The above photo shows the new church which is joining the neighborhood just to the north of Morris. (Photo by B.W.)
Neighborhoods go through their transitions and we're in one now, out on the northern edge of Morris. Houses are changing hands. Ironically, the newest houses along our road are along the stretch that is not yet paved. There are times of the year when the unpaved section can get a little rough.
I think it's interesting that County Road 5 going north out of Morris got paved for several miles toward Donnelly, while our road, Northridge Drive, still has that substantial dirt stretch.
Dirt roads can become washboard-like at various times of the year. Oh, not that I personally care! More paving would certainly mean more traffic. No one really wants that from the vantage point of your residence.
I even talked to someone from that County Road 5 neighborhood once who didn't relish that road getting paved. Old-timers call that road "Yankee Ridge."
Some interesting people live along that road. When I was a kid it wasn't real inviting because, well, it was a dirt road. The stuff of country music songs. Dirt roads are an exhibit for rustic Americana, for the humble lifestyle that many see as representing our roots.
But progress rolls along and now County Road 5 ("Yankee Ridge") is a wonderful paved route for all kinds of travel including "Sunday driving." It's the No. 1 bicycling route that I recommend.
By using County Road 5 and then taking a right onto the (also newly paved) County Road 18, you can get all the way to the Pomme de Terre Lake access without using a state highway. The access isn't as well-known locally as it should be. It's a bona fide park with a shelter, swing set etc.
We have a new and significant neighbor out on the north edge of Morris. It's a church, located on County Road 5 close to the intersection of that road and Northridge. It was physically moved from its previous location.
Our family attended two lutefisk suppers there when it was at its former site several miles south of Alberta. It was a classic "country church," a charming little white building where you could just imagine people in an earlier era arriving by horse and buggy.
This new church in Morris makes us think of changing times. So does Northridge Drive. Let's compare: The church had its doors closed at its previous location because of the notorious population drain in the rural Upper Midwest.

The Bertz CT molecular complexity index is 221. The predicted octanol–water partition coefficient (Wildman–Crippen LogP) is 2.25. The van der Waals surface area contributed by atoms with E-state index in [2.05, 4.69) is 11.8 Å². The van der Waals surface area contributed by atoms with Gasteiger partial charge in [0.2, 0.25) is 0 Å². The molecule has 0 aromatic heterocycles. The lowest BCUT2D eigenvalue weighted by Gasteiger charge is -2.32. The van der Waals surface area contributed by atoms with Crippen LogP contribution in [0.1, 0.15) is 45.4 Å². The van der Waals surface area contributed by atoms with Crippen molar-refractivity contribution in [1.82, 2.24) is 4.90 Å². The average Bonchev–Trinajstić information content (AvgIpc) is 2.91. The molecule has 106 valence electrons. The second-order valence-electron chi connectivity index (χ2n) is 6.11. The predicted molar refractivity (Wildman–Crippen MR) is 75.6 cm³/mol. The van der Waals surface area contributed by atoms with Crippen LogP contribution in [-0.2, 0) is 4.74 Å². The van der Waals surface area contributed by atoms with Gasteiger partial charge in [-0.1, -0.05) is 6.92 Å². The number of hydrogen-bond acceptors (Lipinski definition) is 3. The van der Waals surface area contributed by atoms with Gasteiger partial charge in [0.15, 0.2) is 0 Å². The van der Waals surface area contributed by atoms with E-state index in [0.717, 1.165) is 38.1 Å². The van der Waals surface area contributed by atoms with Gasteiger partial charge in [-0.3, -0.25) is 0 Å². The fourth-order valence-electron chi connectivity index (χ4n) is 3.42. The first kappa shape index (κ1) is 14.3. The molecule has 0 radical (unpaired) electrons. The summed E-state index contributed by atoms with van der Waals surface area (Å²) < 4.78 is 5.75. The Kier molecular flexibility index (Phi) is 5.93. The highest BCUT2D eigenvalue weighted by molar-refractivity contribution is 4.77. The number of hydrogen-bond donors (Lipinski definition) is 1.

The Agralite-News publication, in an article about the church in its September edition, reported that Good Shepherd Lutheran Church had a membership "near 150 families" in the 1960s.
Wow! It's almost scary to ponder what has happened since.
"With declining membership from the rural community, this church building had become a common symbol of the changing times of rural America," the article reported.
"Changing" or "declining."
One of the first blog posts I ever wrote was a book review for "Hollowing Out the Middle," which explored the depopulation of the rural Upper Midwest. I only read about a third of the book because I was repulsed by many of the condescending knee-jerk judgments and stereotypes by the two academic sociologists who wrote it. I didn't need to read the other two-thirds because I knew what they were going to say, just looking at the chapter headings.
I took college social science classes. College social science professors can be the most narrow and parochial people you'll ever meet, unless things have changed since the 1970s. I suspect these individuals have moderated a little. But I'm fairly certain those recognizable spots are still there.
They probably aren't the blatant leftists or elitists they once were (or at least they soft-pedal it). Someday courses like "Sociology 101" will be retired to the dustbin and everyone will say "what took so long?"
Good Shepherd Church and my Northridge Drive have both felt the effects of changing demographics. Northridge Drive in the 1960s (its first decade of existence) was throbbing with the sugar high of kids!
Every neighborhood in Morris had kids that would define that neighborhood. I remember being close to the South Street kids in my youth. "The South Street Kids" - nice name for a movie. Reminds me of "The Bowery Boys" (with Huntz Hall).
These were the unique years of the baby boomer youth. The World War II generation had found prosperity in the post-war years and celebrated with large, robust families. The kids showed lots of imperfections with their behavior but we learned to mesh, to grow and to get past most of the hazards that confronted us.